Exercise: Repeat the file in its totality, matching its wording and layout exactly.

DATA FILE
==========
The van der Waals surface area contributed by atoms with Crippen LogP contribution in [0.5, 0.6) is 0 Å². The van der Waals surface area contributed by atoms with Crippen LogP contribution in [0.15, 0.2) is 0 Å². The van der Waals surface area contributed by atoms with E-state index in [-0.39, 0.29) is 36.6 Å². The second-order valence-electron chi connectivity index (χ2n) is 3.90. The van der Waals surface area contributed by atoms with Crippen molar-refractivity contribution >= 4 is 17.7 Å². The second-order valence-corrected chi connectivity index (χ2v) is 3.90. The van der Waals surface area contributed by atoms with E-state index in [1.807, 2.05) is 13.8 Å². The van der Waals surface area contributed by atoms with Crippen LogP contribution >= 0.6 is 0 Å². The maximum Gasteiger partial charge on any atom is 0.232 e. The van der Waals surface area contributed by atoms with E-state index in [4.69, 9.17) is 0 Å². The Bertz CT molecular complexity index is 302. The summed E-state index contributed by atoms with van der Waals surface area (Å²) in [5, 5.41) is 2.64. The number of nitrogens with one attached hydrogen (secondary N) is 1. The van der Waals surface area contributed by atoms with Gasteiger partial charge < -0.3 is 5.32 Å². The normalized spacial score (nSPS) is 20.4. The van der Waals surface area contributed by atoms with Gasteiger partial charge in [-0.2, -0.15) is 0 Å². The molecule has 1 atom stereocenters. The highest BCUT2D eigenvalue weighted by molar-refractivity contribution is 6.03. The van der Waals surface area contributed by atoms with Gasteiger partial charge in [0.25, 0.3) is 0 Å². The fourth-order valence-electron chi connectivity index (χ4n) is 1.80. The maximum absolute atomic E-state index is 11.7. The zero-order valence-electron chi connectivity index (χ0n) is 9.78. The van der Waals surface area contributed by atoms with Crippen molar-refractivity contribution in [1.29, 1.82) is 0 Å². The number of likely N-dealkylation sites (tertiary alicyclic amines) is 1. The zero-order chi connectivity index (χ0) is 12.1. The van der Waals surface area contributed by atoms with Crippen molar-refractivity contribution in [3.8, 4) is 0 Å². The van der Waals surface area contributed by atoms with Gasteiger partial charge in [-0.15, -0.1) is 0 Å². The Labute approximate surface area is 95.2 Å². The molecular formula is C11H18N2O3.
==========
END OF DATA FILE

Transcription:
The van der Waals surface area contributed by atoms with Crippen LogP contribution in [0.5, 0.6) is 0 Å². The van der Waals surface area contributed by atoms with Crippen LogP contribution in [0.15, 0.2) is 0 Å². The van der Waals surface area contributed by atoms with E-state index in [-0.39, 0.29) is 36.6 Å². The second-order valence-electron chi connectivity index (χ2n) is 3.90. The van der Waals surface area contributed by atoms with Crippen molar-refractivity contribution >= 4 is 17.7 Å². The second-order valence-corrected chi connectivity index (χ2v) is 3.90. The van der Waals surface area contributed by atoms with E-state index in [1.807, 2.05) is 13.8 Å². The van der Waals surface area contributed by atoms with Crippen LogP contribution >= 0.6 is 0 Å². The maximum Gasteiger partial charge on any atom is 0.232 e. The van der Waals surface area contributed by atoms with E-state index in [4.69, 9.17) is 0 Å². The Bertz CT molecular complexity index is 302. The summed E-state index contributed by atoms with van der Waals surface area (Å²) in [5, 5.41) is 2.64. The number of nitrogens with one attached hydrogen (secondary N) is 1. The van der Waals surface area contributed by atoms with Gasteiger partial charge < -0.3 is 5.32 Å². The normalized spacial score (nSPS) is 20.4. The van der Waals surface area contributed by atoms with Gasteiger partial charge in [-0.2, -0.15) is 0 Å². The molecule has 1 atom stereocenters. The highest BCUT2D eigenvalue weighted by molar-refractivity contribution is 6.03. The van der Waals surface area contributed by atoms with Gasteiger partial charge in [0.25, 0.3) is 0 Å². The fourth-order valence-electron chi connectivity index (χ4n) is 1.80. The maximum absolute atomic E-state index is 11.7. The zero-order valence-electron chi connectivity index (χ0n) is 9.78. The van der Waals surface area contributed by atoms with Crippen molar-refractivity contribution in [1.29, 1.82) is 0 Å². The number of likely N-dealkylation sites (tertiary alicyclic amines) is 1. The zero-order chi connectivity index (χ0) is 12.1. The van der Waals surface area contributed by atoms with Crippen molar-refractivity contribution in [3.8, 4) is 0 Å². The van der Waals surface area contributed by atoms with Gasteiger partial charge in [-0.15, -0.1) is 0 Å². The Labute approximate surface area is 95.2 Å². The molecular formula is C11H18N2O3.